Your garden is full of quantum computers

April 24, 2007

It hasn’t made a big splash in the media, but the revelation about photosynthesis in Nature two weeks ago might be the sleeper science story of the year. (You’ll need a subscription or an academic account to follow the link.)

Photosynthesis has always posed a conundrum. It’s unreasonably efficient. While materials scientists struggle to get solar cells up to 30% efficiency, green plants everywhere chug happily along, converting photons to bound chemical energy with effiiciencies topping 95%.

How on earth do they manage it? That solar cell just converts a photon’s energy to charge, in a single step, and then drains off the charge. But in the light-eating organism, the photon excites an electron in one atom, and the excitation goes through a long cascade of other atoms in a complex molecule like chlorophyll, presumably losing energy all the way, until it finally creates a high-energy bond in a carbohydrate at the other end.

In a world run according to classical physics, not much energy could trickle through that whole process. But direct measurements have now indicated that what passes through the photosynthesizing molecule isn’t a series of distinct particles. It appears to be a single quantum wave, which doesn’t lose its coherence.

Let me unpack that just a bit more. In the two-slit experiment, the textbook example of a quantum process, an electron passes through a shield with two openings to land on a target plane. And what we learned in the ’20s and ’30s is that the electron will act like a wave which passes through both slits at once. The peaks and troughs of the wave passing through one slit will intefere with those of the wave passing through the other slit. At some points on the target plane the two parts of the wave will reinforce each other – the electron will be more likely to show up at those places – and at some they’ll cancel each other out, so the electron can’t show up there at all. Until the rest of the world interacts somehow with the electron, forcing the wave to collapse into a particle, it will retain this wavy character. The wtave state is said to be “coherent”, until such time as a collapse makes it decohere.

What Nature tells us is, that the excited electron at one end of the photosynthetic complex remains coherent, taking all possible paths through the molecule to the other end. And it appears that the complex is so cunningly arranged, that the inefficient, energy-losing paths cancel each other out, while the efficient paths enhance one another. As a result, hardly any energy is lost. It’s a process analogous to the “try all possible answers” method by which quantum computers are expected to filter out all but the right answer to a difficult factorization problem.

Such sustained coherence isn’t supposed to be possible very far from absolute zero. Thermal disturbances ordinarily force decoherence. But it seems that evolution, that clever artificer, has found some way to fend it off.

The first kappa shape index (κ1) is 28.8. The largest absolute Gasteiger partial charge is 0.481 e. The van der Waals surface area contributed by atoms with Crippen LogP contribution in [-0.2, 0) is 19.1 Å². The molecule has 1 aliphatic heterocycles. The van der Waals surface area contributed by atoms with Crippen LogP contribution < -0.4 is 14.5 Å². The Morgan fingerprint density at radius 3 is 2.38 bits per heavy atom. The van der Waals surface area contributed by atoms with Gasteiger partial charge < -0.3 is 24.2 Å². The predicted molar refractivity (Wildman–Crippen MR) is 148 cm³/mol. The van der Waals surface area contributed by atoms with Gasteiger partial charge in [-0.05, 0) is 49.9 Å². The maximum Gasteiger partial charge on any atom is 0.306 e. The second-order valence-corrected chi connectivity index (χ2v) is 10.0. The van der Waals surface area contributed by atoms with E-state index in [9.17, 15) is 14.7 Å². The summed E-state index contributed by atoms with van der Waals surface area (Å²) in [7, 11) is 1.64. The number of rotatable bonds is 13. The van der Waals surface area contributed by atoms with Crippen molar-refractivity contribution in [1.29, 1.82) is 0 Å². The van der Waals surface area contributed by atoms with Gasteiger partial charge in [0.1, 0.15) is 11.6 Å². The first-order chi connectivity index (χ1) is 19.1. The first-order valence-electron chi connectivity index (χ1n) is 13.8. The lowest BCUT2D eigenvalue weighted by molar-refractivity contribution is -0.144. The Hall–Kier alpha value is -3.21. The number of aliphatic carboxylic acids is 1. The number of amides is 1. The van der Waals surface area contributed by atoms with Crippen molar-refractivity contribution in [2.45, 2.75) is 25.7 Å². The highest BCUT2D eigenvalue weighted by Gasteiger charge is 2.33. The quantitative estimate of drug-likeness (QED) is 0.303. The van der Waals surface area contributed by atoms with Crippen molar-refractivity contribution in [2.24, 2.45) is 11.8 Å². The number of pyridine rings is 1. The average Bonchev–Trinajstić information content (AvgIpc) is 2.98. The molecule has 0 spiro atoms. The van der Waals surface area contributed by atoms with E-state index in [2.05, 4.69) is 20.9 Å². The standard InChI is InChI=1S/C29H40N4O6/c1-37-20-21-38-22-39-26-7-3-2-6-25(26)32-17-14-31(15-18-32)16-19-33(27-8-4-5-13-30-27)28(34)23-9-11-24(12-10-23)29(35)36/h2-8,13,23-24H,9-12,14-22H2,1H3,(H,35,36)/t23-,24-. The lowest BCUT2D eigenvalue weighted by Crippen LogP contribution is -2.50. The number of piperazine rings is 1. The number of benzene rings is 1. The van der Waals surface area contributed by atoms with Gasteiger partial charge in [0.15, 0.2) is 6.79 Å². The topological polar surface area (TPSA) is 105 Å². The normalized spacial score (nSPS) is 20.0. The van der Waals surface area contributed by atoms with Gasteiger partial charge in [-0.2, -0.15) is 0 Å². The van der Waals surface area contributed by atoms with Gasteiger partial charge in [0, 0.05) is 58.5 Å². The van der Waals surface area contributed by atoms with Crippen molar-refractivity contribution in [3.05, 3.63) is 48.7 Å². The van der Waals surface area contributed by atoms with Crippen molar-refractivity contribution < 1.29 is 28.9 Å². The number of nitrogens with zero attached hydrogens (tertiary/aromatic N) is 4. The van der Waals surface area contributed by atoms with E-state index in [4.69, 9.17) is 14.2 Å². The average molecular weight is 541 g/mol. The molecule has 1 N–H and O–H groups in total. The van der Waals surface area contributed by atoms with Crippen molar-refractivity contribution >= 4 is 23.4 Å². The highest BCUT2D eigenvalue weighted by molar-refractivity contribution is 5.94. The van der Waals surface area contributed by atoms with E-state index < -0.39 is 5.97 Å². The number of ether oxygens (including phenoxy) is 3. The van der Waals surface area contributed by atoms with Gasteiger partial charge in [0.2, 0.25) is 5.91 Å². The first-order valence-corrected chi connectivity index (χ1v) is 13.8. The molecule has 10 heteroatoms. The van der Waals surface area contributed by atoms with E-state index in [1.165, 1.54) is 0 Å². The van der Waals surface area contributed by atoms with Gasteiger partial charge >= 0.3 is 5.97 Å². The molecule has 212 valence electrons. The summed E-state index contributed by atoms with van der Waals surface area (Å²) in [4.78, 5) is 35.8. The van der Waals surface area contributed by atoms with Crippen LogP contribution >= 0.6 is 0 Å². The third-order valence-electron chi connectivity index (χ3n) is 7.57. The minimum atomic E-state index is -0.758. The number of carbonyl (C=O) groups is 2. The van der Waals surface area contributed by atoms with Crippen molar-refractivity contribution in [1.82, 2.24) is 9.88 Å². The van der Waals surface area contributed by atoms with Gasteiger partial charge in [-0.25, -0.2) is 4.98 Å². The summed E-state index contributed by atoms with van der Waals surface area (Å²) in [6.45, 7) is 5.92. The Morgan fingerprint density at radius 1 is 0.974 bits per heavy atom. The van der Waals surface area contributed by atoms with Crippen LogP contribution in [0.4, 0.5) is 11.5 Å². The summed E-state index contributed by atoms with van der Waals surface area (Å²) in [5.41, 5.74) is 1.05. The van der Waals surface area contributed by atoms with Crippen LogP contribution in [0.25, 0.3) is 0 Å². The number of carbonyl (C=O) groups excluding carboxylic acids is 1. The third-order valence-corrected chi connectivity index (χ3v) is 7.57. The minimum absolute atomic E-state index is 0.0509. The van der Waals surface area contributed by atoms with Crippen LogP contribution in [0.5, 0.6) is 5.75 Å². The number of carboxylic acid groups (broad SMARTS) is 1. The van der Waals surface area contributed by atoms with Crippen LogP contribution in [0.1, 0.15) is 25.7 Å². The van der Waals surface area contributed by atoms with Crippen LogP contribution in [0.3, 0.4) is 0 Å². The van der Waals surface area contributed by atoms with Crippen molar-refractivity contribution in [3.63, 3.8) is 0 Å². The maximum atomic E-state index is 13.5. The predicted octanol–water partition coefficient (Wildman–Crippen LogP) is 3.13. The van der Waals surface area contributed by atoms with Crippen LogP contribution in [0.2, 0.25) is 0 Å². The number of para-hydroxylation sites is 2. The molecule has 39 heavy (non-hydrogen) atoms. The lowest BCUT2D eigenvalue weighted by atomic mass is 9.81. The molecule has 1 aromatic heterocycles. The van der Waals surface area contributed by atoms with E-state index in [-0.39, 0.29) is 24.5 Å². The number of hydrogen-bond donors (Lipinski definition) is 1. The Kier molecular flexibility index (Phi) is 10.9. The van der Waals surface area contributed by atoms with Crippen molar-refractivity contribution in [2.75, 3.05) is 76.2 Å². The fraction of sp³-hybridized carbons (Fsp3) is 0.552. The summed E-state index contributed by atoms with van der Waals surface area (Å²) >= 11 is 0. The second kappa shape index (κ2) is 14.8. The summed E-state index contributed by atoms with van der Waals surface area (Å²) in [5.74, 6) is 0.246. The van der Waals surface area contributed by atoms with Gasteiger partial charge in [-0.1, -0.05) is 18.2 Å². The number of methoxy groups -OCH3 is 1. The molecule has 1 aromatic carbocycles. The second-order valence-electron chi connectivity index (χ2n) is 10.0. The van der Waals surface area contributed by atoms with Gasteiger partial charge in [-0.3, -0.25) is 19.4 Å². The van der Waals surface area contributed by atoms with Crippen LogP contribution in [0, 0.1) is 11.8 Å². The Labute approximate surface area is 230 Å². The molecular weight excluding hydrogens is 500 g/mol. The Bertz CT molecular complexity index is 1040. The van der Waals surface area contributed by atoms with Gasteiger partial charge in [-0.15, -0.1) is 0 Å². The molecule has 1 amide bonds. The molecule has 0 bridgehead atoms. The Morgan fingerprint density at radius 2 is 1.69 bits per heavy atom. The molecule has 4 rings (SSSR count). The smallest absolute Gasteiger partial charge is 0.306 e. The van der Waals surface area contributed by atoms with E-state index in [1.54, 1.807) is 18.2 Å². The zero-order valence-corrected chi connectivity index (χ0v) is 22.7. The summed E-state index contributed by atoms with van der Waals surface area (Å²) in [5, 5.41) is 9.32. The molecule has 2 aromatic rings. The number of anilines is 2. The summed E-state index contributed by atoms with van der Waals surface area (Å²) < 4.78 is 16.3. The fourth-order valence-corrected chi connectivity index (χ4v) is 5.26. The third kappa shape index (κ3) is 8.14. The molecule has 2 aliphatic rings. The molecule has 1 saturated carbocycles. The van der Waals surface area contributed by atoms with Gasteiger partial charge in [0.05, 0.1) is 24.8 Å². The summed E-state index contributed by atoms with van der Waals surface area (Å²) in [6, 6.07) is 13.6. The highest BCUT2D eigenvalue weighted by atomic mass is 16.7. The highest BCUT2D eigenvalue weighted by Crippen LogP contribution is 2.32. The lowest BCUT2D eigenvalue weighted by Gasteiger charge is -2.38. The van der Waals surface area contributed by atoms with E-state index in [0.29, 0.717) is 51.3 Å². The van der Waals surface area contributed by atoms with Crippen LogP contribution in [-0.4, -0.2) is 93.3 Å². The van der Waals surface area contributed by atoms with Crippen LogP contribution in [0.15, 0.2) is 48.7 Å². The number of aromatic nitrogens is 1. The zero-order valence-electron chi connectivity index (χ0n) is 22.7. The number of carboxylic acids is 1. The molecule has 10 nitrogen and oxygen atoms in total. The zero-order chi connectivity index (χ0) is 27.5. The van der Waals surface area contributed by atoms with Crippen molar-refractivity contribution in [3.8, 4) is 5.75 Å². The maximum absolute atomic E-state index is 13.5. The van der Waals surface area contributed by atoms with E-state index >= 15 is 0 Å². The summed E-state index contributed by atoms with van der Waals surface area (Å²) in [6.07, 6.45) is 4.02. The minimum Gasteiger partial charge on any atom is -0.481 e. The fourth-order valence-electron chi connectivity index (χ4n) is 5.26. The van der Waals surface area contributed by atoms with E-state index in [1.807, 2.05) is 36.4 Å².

What does all this signify?

Weird as it is, quantum mechanics really does undergird the seemingly solid physical world. Over the years, we’ve grown used to quantum effects, whether we know it or not, since transistors – and with them our whole panorama of blinking, beeping, mousing, clicking, vlogging consumer electronics world – would be so much dead silicon in a classical Newtonian world.

Every so often some maverick will come along (Roger Penrose being the most credentialed) to suggest that something about our mental lives, from free will to consciousness itself, rests in some vaguely defined fashion on quantum strangeness. And those mavericks are generally laughed out of court, with very little hearing. Brains, neurons, proteins, are so big, and quanta are so small!

Now, the likes of Frank Capra may not deserve much hearing. But the bald assertion that quantum effects can’t figure in to the workings of the brain, because neurons, and even neural synapses, are several orders of magnitude larger than elementary particles, never really made sense. Geiger counters are several orders of magnitude larger still, but their macroscopic behavior will differ, depending on how the Schroedinger wave cookie crumbles.

Thanks to this article, the notions that free will, or consciousness itself, might be quantum-generated effects within the brain, have instantly become orders of magnitude more respectable.

In amore practical terms, the new result raises the faint possibility that plants and microbes may eventually teach us how to triple the efficiency of our solar systems. Why faint? Precise calculation of the quantum states of something as simple as a lithium atom push the limits of today’s supercomputers. To model the green sulphur bacterium’s “Fenna-Matthews-Olsen antenna complex” , its chlorophyll cradled by the attendant chromophores that maintain its subtle balances, would push the limits of Douglas Adams’ Deep Thought.

Some enterprising bioengineer may find an ingenious workaround to avoid brute force calculation. But unless she does, chlorophyll will keep most of its quantum secrets until long after we humans have either solved our CO2 problems by other means, or brought our own quantum computer technology into its full maturity , or descended into barbarism.


One comment

  1. […] 3rd, 2007 by therevr A fascinating bit of science from our fellow blogger Tinsel Wing, reporting on a recent article in Nature…. Photosynthesis […]

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